Elite vs people

January 25, 2019

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The writer teaches at Quaid-i-Azam University, Islamabad.
The writer teaches at Quaid-i-Azam University, Islamabad.

THERE was a time that the refrain of ‘elite vs people’ was the preserve of the political left, when mainstream discourse was rife with mention of class conflict and struggle, and systemic critiques and challenges to capitalism and imperialism were not purely academic exercises. That feels like a long time ago.

This week, the world’s rich and powerful gathered for their annual back-slapping excursion in Davos, Switzerland, with much emphasis on the responsibility of financial and political elites towards a more egalitarian, sustainable world. ‘Egalitarian’ and ‘sustainable’ are two more words that are now used by the very people and institutions that have contributed to the world becoming increasingly inegalitarian and unsustainable.

A few days prior to the convening of the World Economic Forum in Davos, the UK-based charity Oxfam released its annual report on the state of the world with jarring effect: 26 billionaires are as wealthy as 50 per cent of the global population, to the tune of $1.3 trillion!

It confirmed that girls and women are falling further behind than their male counterparts with regard to income, consumption, education and health indicators. The threat to the world itself was also highlighted.

The voice of the system’s real losers has been muted.

Make no mistake: we live in an increasingly precarious world, at least for the lower orders of society whose daily lives feature undernourishment, illiteracy, political unfreedom, and in worst-case scenarios, political violence and/ or environmental catastrophes. Meanwhile, in this very same world, the rich and powerful, represented by those spewing out fancy words in settings like Davos, plunder resources, exploit labour and run authoritarian political systems.

Of course, there is a sub-text here, often under-emphasised, but particularly important if we are to understand the increasingly vacuous nature of contemporary politics. I am referring to the growing so-called ‘middle’ strata of society, which is not rich and super powerful, but is also not wallowing in economic and political strife like the poor and disenfranchised.

It is this ‘middle class’ that is said to be spearheading the ‘revolutionary’ transformations in emerging superpower countries like India and China. The growing political and economic footprint — and aspirations — of the Pakistani middle class have also come to the fore, most vicariously though the person of Imran Khan and his PTI.

More generally, the majority of people in the so-called ‘advanced’ countries of Western Europe, North America and Australia-New Zealand can be categorised as belonging to this middle strata of human society. The rise of the populist right wing in many of these richer regions of the world is attributable to a feeling of deprivation amongst this median segment of the population.

Deprivation? Really? Why would a relatively educated, healthy and happily consuming ‘middle class’ be so convinced that it is under the cosh? Precisely because Western societies are becoming more unequal, which means that the super-rich and super powerful are accruing more economic and political resources relative not only to the poor but also to the middle strata. And so the slogan of ‘elite vs people’ has been co-opted by hate-mongering right-wingers who make no mention of the foundational logic of capitalism, imperialist power relations on a world scale, the system of male domination, etc, instead appealing to the basest emotions of an increasingly atomised population to demonise the mythical ‘other’.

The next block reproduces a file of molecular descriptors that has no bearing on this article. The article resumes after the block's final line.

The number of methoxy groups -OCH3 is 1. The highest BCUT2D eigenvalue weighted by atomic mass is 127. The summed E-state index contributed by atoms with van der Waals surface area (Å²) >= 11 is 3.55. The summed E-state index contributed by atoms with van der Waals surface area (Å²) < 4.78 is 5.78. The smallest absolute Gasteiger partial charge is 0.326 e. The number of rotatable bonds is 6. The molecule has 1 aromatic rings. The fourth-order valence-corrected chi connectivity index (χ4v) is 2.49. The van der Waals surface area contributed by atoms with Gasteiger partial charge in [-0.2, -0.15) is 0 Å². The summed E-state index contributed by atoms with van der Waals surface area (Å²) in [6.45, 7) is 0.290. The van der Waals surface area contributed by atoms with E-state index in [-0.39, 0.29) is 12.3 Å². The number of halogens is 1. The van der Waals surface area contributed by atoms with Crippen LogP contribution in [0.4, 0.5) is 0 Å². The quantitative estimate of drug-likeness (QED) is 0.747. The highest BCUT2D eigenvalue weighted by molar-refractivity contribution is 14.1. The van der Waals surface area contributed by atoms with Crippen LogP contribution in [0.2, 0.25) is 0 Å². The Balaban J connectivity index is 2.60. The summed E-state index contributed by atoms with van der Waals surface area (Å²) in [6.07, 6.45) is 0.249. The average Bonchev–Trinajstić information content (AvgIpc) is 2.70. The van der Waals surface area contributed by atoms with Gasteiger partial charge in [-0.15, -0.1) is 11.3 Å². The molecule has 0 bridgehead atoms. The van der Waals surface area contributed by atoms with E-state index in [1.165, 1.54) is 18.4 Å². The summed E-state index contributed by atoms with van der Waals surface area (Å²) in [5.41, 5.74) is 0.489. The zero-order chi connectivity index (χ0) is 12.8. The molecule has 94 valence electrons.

In ‘emerging markets’ of the erstwhile Third World, the middle-class story is different; here, the steady penetration of (multinational and local) companies and complicit state elites into previously underexploited areas of the economy give rise to opportunities for upward mobility for some on the lower ends of the social ladder. A growing middle class craves more opportunities for self-enrichment, thus supporting empty rhetoric against status quo featuring slogans such as ‘corruption’ and ‘rule of law’, even while it is itself benefiting from this anti-poor status quo.

It is thus that the voice of the system’s real losers has been virtually muted out as superficial ‘solutions’ to increasingly middle-class demands have come to dominate politics. The idea of ‘the people’ when it is presented in the context of a genuine structural critique of the system is powerful and potentially emancipatory. When elites and middle classes wanting to climb further up the social ladder, or arrest their decline, exhort ‘the people’, the implications are more draconian.

Davos is happening in the same week that our political mainstream is dominated by discussion of what happened in Sahiwal. In that case too unaccountable state elites gunned down innocents in the name of ‘the people’. Madness all around, with precious little time for sanity to prevail.

The writer teaches at Quaid-i-Azam University, Islamabad.

Published in Dawn, January 25th, 2019